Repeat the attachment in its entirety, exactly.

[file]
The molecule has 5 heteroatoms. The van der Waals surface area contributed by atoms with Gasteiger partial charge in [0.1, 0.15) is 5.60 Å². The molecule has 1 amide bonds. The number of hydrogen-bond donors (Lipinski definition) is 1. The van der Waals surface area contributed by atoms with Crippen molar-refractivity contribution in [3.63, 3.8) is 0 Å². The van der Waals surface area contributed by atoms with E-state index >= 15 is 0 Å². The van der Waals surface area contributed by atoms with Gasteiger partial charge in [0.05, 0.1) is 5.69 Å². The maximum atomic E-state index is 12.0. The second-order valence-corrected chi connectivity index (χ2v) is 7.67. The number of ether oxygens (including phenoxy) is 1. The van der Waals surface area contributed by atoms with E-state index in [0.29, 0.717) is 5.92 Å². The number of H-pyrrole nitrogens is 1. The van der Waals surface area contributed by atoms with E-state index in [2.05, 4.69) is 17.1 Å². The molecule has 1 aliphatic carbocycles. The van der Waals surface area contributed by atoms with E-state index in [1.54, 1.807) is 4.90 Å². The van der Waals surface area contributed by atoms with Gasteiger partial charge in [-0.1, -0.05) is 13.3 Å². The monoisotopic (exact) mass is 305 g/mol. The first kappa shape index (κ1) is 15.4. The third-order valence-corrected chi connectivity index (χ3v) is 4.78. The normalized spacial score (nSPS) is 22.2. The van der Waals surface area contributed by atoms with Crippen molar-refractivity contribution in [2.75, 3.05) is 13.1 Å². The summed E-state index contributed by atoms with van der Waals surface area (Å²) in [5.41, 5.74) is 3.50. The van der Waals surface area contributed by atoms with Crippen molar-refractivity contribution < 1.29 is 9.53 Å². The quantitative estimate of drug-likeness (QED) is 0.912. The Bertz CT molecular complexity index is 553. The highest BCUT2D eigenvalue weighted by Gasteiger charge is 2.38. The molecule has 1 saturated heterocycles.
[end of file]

The molecule has 5 heteroatoms. The van der Waals surface area contributed by atoms with Gasteiger partial charge in [0.1, 0.15) is 5.60 Å². The molecule has 1 amide bonds. The number of hydrogen-bond donors (Lipinski definition) is 1. The van der Waals surface area contributed by atoms with Crippen molar-refractivity contribution in [3.63, 3.8) is 0 Å². The van der Waals surface area contributed by atoms with E-state index >= 15 is 0 Å². The van der Waals surface area contributed by atoms with Gasteiger partial charge in [0.05, 0.1) is 5.69 Å². The maximum atomic E-state index is 12.0. The second-order valence-corrected chi connectivity index (χ2v) is 7.67. The number of ether oxygens (including phenoxy) is 1. The van der Waals surface area contributed by atoms with E-state index in [0.29, 0.717) is 5.92 Å². The number of H-pyrrole nitrogens is 1. The van der Waals surface area contributed by atoms with E-state index in [2.05, 4.69) is 17.1 Å². The molecule has 1 aliphatic carbocycles. The van der Waals surface area contributed by atoms with E-state index in [1.54, 1.807) is 4.90 Å². The van der Waals surface area contributed by atoms with Gasteiger partial charge in [-0.1, -0.05) is 13.3 Å². The monoisotopic (exact) mass is 305 g/mol. The first kappa shape index (κ1) is 15.4. The third-order valence-corrected chi connectivity index (χ3v) is 4.78. The normalized spacial score (nSPS) is 22.2. The van der Waals surface area contributed by atoms with Crippen molar-refractivity contribution in [2.75, 3.05) is 13.1 Å². The summed E-state index contributed by atoms with van der Waals surface area (Å²) in [5.41, 5.74) is 3.50. The van der Waals surface area contributed by atoms with Crippen molar-refractivity contribution < 1.29 is 9.53 Å². The quantitative estimate of drug-likeness (QED) is 0.912. The Bertz CT molecular complexity index is 553. The highest BCUT2D eigenvalue weighted by Gasteiger charge is 2.38. The molecule has 1 saturated heterocycles.